Martin Thrupp: National Standards comparisons impossible

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Across the six Rains schools being studied, judgments against the national standards were being affected by many sources of variation at national, regional, school and classroom level. Photo / Thinkstock
Across the six Rains schools being studied, judgments against the national standards were being affected by many sources of variation at national, regional, school and classroom level. Photo / Thinkstock

The Government is again releasing National Standards data later this month in a new standardised format that will seem to make it easier to compare schools.

In this respect the Government is playing catch-up to the newspapers which published the data in standardised formats last year, although all have so far resisted ranking the schools from best to worst in National Standards league tables.

The published data appears straight-forward enough - percentages of children "above", "at" "below" or "well below" the standard for their year group in each school. But there is nothing standard about what underlies the tidy rows of figures. Schools' approaches to making judgments against the National Standards are so idiosyncratic and wide-ranging that it is impossible to accurately compare achievement between any two schools, let alone "apples with apples" comparisons across more than 2000 New Zealand primary and intermediate schools.

The extreme variability in processes underlying National Standards judgments is well illustrated by the latest report of the Research, Analysis and Insight into National Standards (Rains) project. Across the six Rains schools being studied, judgments against the national standards were being affected by many sources of variation at national, regional, school and classroom level.

For instance, schools are on different trajectories around the National Standards related to their diverse contexts and past practices. There are differences in approaches to National Standards categories such as "well below", differences in matching the categories to curriculum levels and differences in the rigour of the data sent to the Ministry. Other school-level variations in approaches to the National Standards include how much schools rely on formal assessment tools compared to other evidence in making their judgments, their choices of tests or other assessment tools, and the very specific details of the procedures used by schools for assessment and moderation.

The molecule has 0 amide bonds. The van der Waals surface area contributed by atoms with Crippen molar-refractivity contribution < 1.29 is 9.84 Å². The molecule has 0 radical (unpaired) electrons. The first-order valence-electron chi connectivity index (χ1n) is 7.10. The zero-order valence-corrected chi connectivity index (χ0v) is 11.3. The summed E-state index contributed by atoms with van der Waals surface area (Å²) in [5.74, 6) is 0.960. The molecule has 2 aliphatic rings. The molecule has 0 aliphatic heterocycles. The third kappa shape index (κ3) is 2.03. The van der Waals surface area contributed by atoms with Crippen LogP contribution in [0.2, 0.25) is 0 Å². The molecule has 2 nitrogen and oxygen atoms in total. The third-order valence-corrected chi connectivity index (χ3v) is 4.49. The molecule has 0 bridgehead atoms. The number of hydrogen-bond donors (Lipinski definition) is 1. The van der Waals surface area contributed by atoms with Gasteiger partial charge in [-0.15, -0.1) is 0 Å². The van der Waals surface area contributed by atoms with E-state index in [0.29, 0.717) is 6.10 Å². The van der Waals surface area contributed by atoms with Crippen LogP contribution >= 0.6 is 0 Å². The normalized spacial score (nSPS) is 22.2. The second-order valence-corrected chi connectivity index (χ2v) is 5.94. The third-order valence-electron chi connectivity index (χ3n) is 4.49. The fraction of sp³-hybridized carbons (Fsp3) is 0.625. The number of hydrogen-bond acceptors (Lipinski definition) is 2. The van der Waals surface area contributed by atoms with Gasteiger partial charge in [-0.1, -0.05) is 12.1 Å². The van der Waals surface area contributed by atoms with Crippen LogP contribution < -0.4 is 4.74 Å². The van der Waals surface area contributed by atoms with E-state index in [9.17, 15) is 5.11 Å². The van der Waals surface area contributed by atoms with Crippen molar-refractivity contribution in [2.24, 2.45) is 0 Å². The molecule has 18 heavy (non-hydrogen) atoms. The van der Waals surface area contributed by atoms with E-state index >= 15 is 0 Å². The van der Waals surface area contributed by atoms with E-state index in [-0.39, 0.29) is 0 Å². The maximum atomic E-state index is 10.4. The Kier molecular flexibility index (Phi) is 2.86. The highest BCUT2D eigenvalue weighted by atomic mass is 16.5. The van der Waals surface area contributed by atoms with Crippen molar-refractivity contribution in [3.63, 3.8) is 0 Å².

It is quite wrong to expect to compare any school's pattern of achievement against National Standards with that of any other school, even for schools with relatively similar intake characteristics, such as in the same decile. There are simply too many sources of variation, leaving each school grappling with the National Standards in ways that preclude fair comparison.

The numerous sources of variation that underlie schools' judgments also mean that any claim of overall improvement or decline in the achievement of New Zealand children against the National Standards will be quite spurious.

The Ministry is pinning its future hopes of making judgments against the National Standards more comparable on an online Progress and Consistency Tool that every school will be required to use. But if the PaCT is intended mainly as a form of national moderation (ie informing other assessment processes rather than itself becoming the assessment tool for making judgments), then it can be expected to be an expensive failure. This is because while it might address some of the sources of variation, particularly the subjectivity of individual teacher perspectives, there are many others it would not be able to get any purchase on.

Another problem with the PaCT is that it will overlook the causes of variability in judgments and deal only with (some of) the symptoms. By failing to recognise the underlying causes of variation, it is likely to allow the Government to ignore the impact of contextual inequalities between schools, for instance, the effects of diverse and unequal intakes and communities, school locations, staffing and other resources.

National Standards may be a government aspiration but they are not national and they never will be while there is so much potential for local variation. It is almost comical - if it weren't so serious - that data representing such variation is being put into the public domain for comparative purposes when there are so many differences between schools in what it actually represents.

Martin Thrupp is Professor of Education at the University of Waikato and leads the Rains project on National Standards.

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